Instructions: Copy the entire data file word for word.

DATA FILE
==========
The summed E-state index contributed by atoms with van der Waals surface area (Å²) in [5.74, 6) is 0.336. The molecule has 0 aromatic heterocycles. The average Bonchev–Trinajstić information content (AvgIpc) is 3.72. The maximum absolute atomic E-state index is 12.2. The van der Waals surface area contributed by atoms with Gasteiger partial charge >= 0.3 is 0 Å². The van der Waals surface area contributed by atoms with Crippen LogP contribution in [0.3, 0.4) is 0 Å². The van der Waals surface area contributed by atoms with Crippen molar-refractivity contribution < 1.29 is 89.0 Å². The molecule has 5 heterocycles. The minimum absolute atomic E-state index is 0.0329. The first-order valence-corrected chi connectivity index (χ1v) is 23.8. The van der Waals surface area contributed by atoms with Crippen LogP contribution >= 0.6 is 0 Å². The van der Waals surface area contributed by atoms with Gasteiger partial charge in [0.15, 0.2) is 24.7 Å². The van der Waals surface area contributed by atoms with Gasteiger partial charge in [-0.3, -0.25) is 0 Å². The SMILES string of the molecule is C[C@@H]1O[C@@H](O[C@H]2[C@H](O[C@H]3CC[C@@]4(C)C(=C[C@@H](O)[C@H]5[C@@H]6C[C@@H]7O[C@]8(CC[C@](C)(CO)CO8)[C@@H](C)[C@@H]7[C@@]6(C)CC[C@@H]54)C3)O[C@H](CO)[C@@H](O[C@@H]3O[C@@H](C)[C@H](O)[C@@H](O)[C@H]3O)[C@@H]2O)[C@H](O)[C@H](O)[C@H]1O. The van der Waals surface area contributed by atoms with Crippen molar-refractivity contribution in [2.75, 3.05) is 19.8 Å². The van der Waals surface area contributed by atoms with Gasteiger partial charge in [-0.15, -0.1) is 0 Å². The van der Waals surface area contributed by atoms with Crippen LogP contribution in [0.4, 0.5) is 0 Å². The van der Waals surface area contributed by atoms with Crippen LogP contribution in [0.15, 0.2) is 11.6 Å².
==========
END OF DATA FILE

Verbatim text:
The summed E-state index contributed by atoms with van der Waals surface area (Å²) in [5.74, 6) is 0.336. The molecule has 0 aromatic heterocycles. The average Bonchev–Trinajstić information content (AvgIpc) is 3.72. The maximum absolute atomic E-state index is 12.2. The van der Waals surface area contributed by atoms with Gasteiger partial charge >= 0.3 is 0 Å². The van der Waals surface area contributed by atoms with Crippen LogP contribution in [0.3, 0.4) is 0 Å². The van der Waals surface area contributed by atoms with Crippen molar-refractivity contribution < 1.29 is 89.0 Å². The molecule has 5 heterocycles. The minimum absolute atomic E-state index is 0.0329. The first-order valence-corrected chi connectivity index (χ1v) is 23.8. The van der Waals surface area contributed by atoms with Crippen LogP contribution >= 0.6 is 0 Å². The van der Waals surface area contributed by atoms with Gasteiger partial charge in [0.15, 0.2) is 24.7 Å². The van der Waals surface area contributed by atoms with Gasteiger partial charge in [-0.3, -0.25) is 0 Å². The SMILES string of the molecule is C[C@@H]1O[C@@H](O[C@H]2[C@H](O[C@H]3CC[C@@]4(C)C(=C[C@@H](O)[C@H]5[C@@H]6C[C@@H]7O[C@]8(CC[C@](C)(CO)CO8)[C@@H](C)[C@@H]7[C@@]6(C)CC[C@@H]54)C3)O[C@H](CO)[C@@H](O[C@@H]3O[C@@H](C)[C@H](O)[C@@H](O)[C@H]3O)[C@@H]2O)[C@H](O)[C@H](O)[C@H]1O. The van der Waals surface area contributed by atoms with Crippen molar-refractivity contribution in [2.75, 3.05) is 19.8 Å². The van der Waals surface area contributed by atoms with Gasteiger partial charge in [-0.15, -0.1) is 0 Å². The van der Waals surface area contributed by atoms with Crippen LogP contribution in [0.4, 0.5) is 0 Å². The van der Waals surface area contributed by atoms with Crippen LogP contribution in [0.15, 0.2) is 11.6 Å².